33 Fordham Urb. L.J. 727 (2005-2006)
Prosecuting Judges for Ethical Violations: Are Criminal Sanctions Constitutional and Prudent, or Do They Constitute a Threat to Judicial Independence

handle is hein.journals/frdurb33 and id is 739 raw text is: PROSECUTING JUDGES FOR ETHICAL
Abraham Abramovsky*
Jonathan L Edelstein**
On April 29, 2004, the Kings County Supreme Court made legal
history by dismissing eight counts of an indictment against then-
Justice Gerald Garson.1 In six of these counts, Justice Garson was
accused of receiving reward for official misconduct under Section
200.25 of the New York Penal Law, in that he allegedly obtained or
agreed to obtain a benefit in return for violating his duty as a pub-
lic servant.2 This is hardly an unusual charge to be leveled against
an allegedly corrupt public official, but in Justice Garson's case, the
duty he was accused of violating was based purely upon the New
York State Code of Judicial Ethics. Specifically, it was alleged that
Justice Garson acted criminally by conducting improper ex parte
communications and by accepting fees for referring unrelated cases
to a private attorney.
This was only the second time in New York, and the fourth time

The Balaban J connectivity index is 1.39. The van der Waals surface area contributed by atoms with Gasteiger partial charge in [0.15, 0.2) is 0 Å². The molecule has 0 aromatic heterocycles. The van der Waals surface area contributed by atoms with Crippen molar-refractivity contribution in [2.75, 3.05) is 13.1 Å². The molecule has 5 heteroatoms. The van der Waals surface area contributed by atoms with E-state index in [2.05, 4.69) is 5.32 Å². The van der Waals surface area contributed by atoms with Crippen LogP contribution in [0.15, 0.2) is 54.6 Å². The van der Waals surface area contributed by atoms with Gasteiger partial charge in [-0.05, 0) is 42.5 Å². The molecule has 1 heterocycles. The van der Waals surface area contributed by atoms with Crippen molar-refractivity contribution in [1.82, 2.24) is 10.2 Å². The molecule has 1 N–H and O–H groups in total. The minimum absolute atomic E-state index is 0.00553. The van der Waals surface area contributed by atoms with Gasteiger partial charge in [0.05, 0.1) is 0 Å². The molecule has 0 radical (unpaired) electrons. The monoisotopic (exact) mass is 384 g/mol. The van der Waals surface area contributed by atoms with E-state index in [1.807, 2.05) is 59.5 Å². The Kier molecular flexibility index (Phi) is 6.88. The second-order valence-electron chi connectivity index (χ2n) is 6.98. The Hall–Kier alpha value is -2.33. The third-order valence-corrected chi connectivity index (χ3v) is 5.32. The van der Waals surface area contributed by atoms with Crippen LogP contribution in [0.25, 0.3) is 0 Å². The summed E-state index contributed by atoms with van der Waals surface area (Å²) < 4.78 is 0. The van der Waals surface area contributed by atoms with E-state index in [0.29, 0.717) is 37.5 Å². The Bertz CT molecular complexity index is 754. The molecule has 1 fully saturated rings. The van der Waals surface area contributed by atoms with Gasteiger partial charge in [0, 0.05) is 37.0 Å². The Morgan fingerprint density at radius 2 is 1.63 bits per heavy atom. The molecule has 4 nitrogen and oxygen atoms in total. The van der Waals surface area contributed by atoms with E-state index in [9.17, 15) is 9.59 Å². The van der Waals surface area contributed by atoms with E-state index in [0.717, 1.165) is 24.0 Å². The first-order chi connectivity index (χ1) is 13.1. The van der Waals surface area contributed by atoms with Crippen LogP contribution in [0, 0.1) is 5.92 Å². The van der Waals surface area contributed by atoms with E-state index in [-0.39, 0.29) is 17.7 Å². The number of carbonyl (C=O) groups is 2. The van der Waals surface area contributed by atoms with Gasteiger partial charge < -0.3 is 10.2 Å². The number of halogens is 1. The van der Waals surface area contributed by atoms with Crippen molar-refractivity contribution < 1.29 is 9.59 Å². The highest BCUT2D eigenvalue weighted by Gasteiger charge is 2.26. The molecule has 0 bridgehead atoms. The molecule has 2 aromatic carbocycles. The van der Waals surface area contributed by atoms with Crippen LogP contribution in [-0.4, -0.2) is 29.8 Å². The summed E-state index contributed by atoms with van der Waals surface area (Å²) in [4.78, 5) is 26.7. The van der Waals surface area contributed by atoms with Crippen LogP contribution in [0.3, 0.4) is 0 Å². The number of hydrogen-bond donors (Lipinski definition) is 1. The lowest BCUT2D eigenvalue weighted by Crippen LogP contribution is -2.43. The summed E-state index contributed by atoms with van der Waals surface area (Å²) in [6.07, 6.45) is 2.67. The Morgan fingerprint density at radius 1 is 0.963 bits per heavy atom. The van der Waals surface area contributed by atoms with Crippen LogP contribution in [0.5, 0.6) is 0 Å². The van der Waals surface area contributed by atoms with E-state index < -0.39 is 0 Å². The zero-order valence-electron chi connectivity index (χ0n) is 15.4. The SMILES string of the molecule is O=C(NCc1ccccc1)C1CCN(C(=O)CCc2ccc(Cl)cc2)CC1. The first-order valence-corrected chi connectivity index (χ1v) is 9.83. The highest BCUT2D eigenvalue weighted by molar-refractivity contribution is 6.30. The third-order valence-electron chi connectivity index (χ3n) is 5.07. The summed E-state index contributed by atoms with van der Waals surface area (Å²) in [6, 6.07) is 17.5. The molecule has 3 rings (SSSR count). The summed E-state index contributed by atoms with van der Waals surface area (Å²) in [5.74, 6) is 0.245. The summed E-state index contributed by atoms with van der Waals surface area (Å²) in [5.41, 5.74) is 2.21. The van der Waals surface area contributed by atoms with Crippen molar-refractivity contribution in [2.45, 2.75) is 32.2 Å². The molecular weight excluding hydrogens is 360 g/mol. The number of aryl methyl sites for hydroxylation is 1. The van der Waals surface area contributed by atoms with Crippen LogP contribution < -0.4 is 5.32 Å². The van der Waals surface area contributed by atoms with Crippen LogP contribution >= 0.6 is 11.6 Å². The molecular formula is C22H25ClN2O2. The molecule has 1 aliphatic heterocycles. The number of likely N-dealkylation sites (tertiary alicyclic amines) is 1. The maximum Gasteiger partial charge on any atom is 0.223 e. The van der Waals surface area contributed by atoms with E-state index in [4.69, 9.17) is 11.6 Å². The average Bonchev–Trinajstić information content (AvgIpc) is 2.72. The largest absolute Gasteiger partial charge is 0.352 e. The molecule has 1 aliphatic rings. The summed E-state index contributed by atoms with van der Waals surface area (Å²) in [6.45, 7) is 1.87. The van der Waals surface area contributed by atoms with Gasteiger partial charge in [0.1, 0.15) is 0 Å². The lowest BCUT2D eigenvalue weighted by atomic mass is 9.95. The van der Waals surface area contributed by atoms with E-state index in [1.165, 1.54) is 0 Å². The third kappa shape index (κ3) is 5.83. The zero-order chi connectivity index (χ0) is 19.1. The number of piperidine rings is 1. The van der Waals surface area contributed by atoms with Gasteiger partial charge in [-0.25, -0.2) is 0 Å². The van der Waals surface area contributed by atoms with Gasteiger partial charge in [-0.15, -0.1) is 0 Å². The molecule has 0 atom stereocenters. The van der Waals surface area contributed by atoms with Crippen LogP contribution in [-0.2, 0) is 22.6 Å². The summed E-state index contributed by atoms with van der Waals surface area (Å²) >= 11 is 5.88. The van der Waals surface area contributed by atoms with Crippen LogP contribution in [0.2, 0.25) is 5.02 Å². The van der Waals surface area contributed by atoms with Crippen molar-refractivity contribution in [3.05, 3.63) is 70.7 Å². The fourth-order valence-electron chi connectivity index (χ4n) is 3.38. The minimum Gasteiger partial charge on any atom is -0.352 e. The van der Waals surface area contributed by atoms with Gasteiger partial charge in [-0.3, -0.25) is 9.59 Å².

anywhere in the United States,a that a judge was prosecuted for
violating ethical strictures that were not explicitly forbidden by a
* Professor of Law, Fordham University School of Law. J.S.D., Columbia Uni-
versity, 1976; LL.M., Columbia University, 1972; J.D., Buffalo Law School, 1971. The
author participated in the defense of People v. Gerald Garson in the Kings County
Supreme Court.
** Attorney in private practice. J.D., Fordham University School of Law, 1997.
The author participated in the defense of People v. Gerald Garson in the Kings
County Supreme Court.
1. See People v. Garson, 775 N.Y.S.2d 827 (Sup. Ct. Kings County 2004), affd,
793 N.Y.S.2d 539 (App. Div. 2005), leave to appeal granted, 834 N.E.2d 1266 (N.Y.
2. Id. at 830; see also N.Y. PENAL LAw  200.25 (McKinney 2005).
3. See infra notes 16-39 and accompanying text.
4. See infra notes 41-49, 98-187 and accompanying text.

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